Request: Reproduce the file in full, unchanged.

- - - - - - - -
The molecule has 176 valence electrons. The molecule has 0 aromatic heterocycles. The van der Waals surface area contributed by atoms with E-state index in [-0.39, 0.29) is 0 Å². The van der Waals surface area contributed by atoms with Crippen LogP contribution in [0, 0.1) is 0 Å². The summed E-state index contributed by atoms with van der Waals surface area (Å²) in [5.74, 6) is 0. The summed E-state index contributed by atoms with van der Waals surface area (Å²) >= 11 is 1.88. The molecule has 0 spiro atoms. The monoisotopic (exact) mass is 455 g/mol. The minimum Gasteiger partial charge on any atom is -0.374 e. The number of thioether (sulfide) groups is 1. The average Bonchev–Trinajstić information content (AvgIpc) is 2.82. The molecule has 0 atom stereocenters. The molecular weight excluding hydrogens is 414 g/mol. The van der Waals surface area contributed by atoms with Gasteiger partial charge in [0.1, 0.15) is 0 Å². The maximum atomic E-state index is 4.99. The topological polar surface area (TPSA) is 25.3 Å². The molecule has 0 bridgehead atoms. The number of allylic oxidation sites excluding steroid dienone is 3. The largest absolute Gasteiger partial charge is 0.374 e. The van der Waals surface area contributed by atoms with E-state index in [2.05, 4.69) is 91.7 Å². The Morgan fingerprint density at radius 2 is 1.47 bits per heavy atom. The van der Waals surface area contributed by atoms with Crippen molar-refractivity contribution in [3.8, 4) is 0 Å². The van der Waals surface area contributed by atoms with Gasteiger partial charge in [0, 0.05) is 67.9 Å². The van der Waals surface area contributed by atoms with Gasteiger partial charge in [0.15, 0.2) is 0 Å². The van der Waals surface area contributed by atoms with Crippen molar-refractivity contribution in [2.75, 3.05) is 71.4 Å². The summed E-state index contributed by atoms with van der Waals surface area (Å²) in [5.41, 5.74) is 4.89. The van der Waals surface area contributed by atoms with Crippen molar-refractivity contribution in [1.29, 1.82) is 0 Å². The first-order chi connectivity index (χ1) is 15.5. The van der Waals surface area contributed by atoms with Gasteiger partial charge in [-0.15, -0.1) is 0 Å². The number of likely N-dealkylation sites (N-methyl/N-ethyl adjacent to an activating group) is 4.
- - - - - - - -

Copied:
The molecule has 176 valence electrons. The molecule has 0 aromatic heterocycles. The van der Waals surface area contributed by atoms with E-state index in [-0.39, 0.29) is 0 Å². The van der Waals surface area contributed by atoms with Crippen LogP contribution in [0, 0.1) is 0 Å². The summed E-state index contributed by atoms with van der Waals surface area (Å²) in [5.74, 6) is 0. The summed E-state index contributed by atoms with van der Waals surface area (Å²) >= 11 is 1.88. The molecule has 0 spiro atoms. The monoisotopic (exact) mass is 455 g/mol. The minimum Gasteiger partial charge on any atom is -0.374 e. The number of thioether (sulfide) groups is 1. The average Bonchev–Trinajstić information content (AvgIpc) is 2.82. The molecule has 0 atom stereocenters. The molecular weight excluding hydrogens is 414 g/mol. The van der Waals surface area contributed by atoms with Gasteiger partial charge in [0.1, 0.15) is 0 Å². The maximum atomic E-state index is 4.99. The topological polar surface area (TPSA) is 25.3 Å². The molecule has 0 bridgehead atoms. The number of allylic oxidation sites excluding steroid dienone is 3. The largest absolute Gasteiger partial charge is 0.374 e. The van der Waals surface area contributed by atoms with E-state index in [2.05, 4.69) is 91.7 Å². The Morgan fingerprint density at radius 2 is 1.47 bits per heavy atom. The van der Waals surface area contributed by atoms with Crippen molar-refractivity contribution in [3.8, 4) is 0 Å². The van der Waals surface area contributed by atoms with Gasteiger partial charge in [0, 0.05) is 67.9 Å². The van der Waals surface area contributed by atoms with Gasteiger partial charge in [0.15, 0.2) is 0 Å². The van der Waals surface area contributed by atoms with Crippen molar-refractivity contribution in [2.75, 3.05) is 71.4 Å². The summed E-state index contributed by atoms with van der Waals surface area (Å²) in [5.41, 5.74) is 4.89. The van der Waals surface area contributed by atoms with Crippen molar-refractivity contribution in [1.29, 1.82) is 0 Å². The first-order chi connectivity index (χ1) is 15.5. The van der Waals surface area contributed by atoms with Gasteiger partial charge in [-0.15, -0.1) is 0 Å². The number of likely N-dealkylation sites (N-methyl/N-ethyl adjacent to an activating group) is 4.